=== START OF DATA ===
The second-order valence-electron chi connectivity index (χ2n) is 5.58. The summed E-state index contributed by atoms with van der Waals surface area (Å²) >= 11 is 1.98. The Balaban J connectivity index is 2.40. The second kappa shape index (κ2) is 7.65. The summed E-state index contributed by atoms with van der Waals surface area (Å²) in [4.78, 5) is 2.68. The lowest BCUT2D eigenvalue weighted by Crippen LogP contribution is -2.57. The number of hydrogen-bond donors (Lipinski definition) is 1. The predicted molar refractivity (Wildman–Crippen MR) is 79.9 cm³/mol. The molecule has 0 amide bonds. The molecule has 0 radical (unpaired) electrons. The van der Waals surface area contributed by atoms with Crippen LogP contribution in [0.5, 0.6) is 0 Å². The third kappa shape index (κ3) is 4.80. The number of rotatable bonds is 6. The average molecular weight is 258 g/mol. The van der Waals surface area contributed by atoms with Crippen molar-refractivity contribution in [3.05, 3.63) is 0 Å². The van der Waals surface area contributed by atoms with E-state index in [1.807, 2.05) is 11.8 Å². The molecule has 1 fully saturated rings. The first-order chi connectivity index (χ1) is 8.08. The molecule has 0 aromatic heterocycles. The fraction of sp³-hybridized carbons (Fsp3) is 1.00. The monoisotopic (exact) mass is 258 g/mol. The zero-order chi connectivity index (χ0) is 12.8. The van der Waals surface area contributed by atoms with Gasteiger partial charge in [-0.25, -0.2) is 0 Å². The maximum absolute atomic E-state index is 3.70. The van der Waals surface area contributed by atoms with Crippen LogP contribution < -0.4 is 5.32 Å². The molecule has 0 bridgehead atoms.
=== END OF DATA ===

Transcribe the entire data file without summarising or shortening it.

The second-order valence-electron chi connectivity index (χ2n) is 5.58. The summed E-state index contributed by atoms with van der Waals surface area (Å²) >= 11 is 1.98. The Balaban J connectivity index is 2.40. The second kappa shape index (κ2) is 7.65. The summed E-state index contributed by atoms with van der Waals surface area (Å²) in [4.78, 5) is 2.68. The lowest BCUT2D eigenvalue weighted by Crippen LogP contribution is -2.57. The number of hydrogen-bond donors (Lipinski definition) is 1. The predicted molar refractivity (Wildman–Crippen MR) is 79.9 cm³/mol. The molecule has 0 amide bonds. The molecule has 0 radical (unpaired) electrons. The van der Waals surface area contributed by atoms with Crippen LogP contribution in [0.5, 0.6) is 0 Å². The third kappa shape index (κ3) is 4.80. The number of rotatable bonds is 6. The average molecular weight is 258 g/mol. The van der Waals surface area contributed by atoms with Crippen molar-refractivity contribution in [3.05, 3.63) is 0 Å². The van der Waals surface area contributed by atoms with E-state index in [1.807, 2.05) is 11.8 Å². The molecule has 1 fully saturated rings. The first-order chi connectivity index (χ1) is 8.08. The molecule has 0 aromatic heterocycles. The fraction of sp³-hybridized carbons (Fsp3) is 1.00. The monoisotopic (exact) mass is 258 g/mol. The zero-order chi connectivity index (χ0) is 12.8. The van der Waals surface area contributed by atoms with Gasteiger partial charge in [-0.25, -0.2) is 0 Å². The maximum absolute atomic E-state index is 3.70. The van der Waals surface area contributed by atoms with Crippen LogP contribution < -0.4 is 5.32 Å². The molecule has 0 bridgehead atoms.